In addition, the Entrance level also houses the Emergency Medical Lab complete with an AutoDoc. A Vault medic was required to be present at the EML 24 hours a day. The lab had the equipment to treat nearly all injuries and illnesses, ranging from simple bruises to irradiation.

Living Quarters

Standard pre-War design of the living quarters was that of a single room with a sanitary annex. Vault 13 had one hundred living quarters, and at maximum capacity, ten people would be assigned to a single living quarter, in a hot bunking system. A standard level had 20,000 square feet of usable area.

The lights used in the Vaults used SimuSun technology, making it feel just like the outdoors, with only a fraction of a sunburn risk. The lights in Vault 101 were kept on all the time to prevent a Radroach infestation.

New Entertainertrons were used to play holotapes, and used as a slide projector in the classroom of Vault 101.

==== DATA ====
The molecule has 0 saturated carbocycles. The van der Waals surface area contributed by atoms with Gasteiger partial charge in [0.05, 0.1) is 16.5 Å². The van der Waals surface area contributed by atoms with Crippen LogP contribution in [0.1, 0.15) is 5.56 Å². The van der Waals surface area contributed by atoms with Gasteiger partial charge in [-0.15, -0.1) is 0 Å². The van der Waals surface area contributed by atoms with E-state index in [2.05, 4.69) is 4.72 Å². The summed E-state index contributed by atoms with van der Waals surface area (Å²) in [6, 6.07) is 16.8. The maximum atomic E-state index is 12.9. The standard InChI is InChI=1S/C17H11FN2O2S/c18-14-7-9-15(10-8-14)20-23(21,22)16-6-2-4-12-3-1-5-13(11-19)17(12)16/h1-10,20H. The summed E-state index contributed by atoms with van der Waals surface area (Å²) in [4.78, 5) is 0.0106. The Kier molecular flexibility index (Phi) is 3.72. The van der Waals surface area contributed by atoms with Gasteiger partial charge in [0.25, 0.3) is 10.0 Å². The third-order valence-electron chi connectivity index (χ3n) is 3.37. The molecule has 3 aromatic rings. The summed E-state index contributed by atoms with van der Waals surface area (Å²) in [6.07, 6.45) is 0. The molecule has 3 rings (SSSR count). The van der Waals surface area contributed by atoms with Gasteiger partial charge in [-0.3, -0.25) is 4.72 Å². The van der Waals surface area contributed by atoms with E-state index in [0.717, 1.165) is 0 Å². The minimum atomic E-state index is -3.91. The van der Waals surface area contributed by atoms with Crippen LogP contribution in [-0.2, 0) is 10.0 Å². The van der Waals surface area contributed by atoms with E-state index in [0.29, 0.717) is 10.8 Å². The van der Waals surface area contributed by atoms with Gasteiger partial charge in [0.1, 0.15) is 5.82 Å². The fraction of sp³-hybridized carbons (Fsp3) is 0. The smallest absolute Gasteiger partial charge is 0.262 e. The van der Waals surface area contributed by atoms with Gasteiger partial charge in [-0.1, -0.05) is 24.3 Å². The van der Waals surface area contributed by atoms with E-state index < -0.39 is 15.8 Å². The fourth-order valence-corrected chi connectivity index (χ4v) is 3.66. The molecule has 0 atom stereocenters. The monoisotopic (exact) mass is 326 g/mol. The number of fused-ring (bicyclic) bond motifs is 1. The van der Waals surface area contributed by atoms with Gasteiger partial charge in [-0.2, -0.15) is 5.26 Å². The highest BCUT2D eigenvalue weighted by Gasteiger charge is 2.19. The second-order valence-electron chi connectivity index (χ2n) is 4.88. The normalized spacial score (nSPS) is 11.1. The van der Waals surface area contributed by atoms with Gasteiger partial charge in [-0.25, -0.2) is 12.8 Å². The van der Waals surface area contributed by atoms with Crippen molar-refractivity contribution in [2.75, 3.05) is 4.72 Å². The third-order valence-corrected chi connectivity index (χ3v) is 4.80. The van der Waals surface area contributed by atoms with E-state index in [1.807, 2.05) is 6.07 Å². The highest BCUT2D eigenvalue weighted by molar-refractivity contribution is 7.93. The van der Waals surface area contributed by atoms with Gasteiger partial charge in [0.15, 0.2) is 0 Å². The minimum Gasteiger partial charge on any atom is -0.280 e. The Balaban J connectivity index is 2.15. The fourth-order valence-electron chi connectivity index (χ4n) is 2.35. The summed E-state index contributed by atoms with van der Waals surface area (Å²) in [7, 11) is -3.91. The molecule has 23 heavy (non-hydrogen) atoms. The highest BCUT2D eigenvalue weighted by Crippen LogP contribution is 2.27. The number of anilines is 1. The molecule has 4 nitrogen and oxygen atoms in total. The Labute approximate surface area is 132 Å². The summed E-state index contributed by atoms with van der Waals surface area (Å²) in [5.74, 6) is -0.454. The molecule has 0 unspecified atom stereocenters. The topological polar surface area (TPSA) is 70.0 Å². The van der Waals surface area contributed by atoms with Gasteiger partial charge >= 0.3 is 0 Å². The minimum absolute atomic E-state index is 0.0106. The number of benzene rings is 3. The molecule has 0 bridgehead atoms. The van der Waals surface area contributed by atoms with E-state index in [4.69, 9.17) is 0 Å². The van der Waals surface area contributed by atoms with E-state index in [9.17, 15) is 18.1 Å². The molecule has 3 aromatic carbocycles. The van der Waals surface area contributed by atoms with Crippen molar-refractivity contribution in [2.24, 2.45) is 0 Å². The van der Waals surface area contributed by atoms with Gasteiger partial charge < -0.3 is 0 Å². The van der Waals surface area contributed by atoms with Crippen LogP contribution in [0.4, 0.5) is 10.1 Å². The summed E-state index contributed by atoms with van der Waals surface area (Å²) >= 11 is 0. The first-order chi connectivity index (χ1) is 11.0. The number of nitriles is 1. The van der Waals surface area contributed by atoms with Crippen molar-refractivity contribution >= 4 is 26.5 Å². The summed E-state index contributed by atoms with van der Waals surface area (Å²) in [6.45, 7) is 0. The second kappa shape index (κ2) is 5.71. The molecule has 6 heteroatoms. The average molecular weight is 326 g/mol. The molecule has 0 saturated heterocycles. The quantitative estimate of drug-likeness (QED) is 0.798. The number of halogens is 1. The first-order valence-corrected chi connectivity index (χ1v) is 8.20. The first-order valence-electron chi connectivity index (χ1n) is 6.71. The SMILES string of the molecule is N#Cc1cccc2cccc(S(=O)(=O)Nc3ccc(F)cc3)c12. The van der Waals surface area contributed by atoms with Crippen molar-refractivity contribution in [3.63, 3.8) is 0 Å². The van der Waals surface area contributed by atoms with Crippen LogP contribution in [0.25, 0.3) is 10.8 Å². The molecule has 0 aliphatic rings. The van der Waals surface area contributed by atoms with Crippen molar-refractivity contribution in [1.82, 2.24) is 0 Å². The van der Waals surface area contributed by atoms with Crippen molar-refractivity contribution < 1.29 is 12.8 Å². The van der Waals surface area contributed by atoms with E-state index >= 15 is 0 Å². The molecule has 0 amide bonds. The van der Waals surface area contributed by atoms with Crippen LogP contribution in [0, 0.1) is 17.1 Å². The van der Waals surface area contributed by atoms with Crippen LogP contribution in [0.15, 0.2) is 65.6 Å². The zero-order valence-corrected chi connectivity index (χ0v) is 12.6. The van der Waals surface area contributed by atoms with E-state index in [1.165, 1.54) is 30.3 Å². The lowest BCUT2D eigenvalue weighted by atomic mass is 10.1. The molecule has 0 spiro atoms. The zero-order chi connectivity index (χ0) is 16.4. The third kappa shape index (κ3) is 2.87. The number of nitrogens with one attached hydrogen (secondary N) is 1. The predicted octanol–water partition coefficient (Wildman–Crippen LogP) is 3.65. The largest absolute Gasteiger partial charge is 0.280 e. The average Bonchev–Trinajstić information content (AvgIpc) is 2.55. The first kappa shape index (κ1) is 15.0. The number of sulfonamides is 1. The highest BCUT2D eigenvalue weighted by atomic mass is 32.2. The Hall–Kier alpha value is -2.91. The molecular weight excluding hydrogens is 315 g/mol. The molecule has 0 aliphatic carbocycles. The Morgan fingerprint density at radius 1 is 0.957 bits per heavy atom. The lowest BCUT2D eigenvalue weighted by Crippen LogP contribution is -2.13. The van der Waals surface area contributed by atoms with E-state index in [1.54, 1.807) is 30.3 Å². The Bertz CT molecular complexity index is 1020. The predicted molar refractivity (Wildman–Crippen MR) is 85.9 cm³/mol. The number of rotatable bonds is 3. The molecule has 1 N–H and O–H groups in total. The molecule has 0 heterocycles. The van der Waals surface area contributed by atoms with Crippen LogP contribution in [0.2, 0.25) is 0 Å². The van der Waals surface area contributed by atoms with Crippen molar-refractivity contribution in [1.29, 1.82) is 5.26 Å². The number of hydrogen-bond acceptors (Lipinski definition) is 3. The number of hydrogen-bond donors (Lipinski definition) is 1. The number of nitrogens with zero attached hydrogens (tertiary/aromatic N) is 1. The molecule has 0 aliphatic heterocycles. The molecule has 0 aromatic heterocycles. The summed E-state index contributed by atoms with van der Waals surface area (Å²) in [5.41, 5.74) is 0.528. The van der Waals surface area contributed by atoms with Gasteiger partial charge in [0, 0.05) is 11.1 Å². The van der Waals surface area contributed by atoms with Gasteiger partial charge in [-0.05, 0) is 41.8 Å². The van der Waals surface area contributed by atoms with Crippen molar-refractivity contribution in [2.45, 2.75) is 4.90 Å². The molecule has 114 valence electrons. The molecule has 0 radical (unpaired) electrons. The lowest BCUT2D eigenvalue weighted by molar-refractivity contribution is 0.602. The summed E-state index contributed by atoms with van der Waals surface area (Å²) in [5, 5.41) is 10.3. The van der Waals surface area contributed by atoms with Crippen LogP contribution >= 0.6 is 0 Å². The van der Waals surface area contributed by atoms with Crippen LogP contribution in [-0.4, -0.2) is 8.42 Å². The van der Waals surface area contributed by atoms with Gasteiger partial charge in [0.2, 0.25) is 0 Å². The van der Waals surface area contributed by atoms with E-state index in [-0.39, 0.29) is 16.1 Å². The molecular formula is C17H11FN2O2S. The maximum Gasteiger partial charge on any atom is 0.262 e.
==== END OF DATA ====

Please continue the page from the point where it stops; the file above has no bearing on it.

Command Center

Vault 13 Overseer Command Post
A Secret Vault Command Post

Heart of the Vault, the command center was where the Overseer's seat was located. The operations center, apart from the seat of power, included the computer lab, where the water purification system was located, and an armory, where the Vault's arms were stockpiled. A security guard was posted in the command center at all times, to ensure that the armaments are properly secured, and handed out only to people possessing the proper clearance from the Overseer.

Apart from that, the level also contained the computer core (with the Vault's AI monitoring the shelter 24/7), housing data processing units, a library playing an important role in educating Vault Dwellers and information, a meeting room for the dwellers and the primary store room, where the most important supplies would be stored.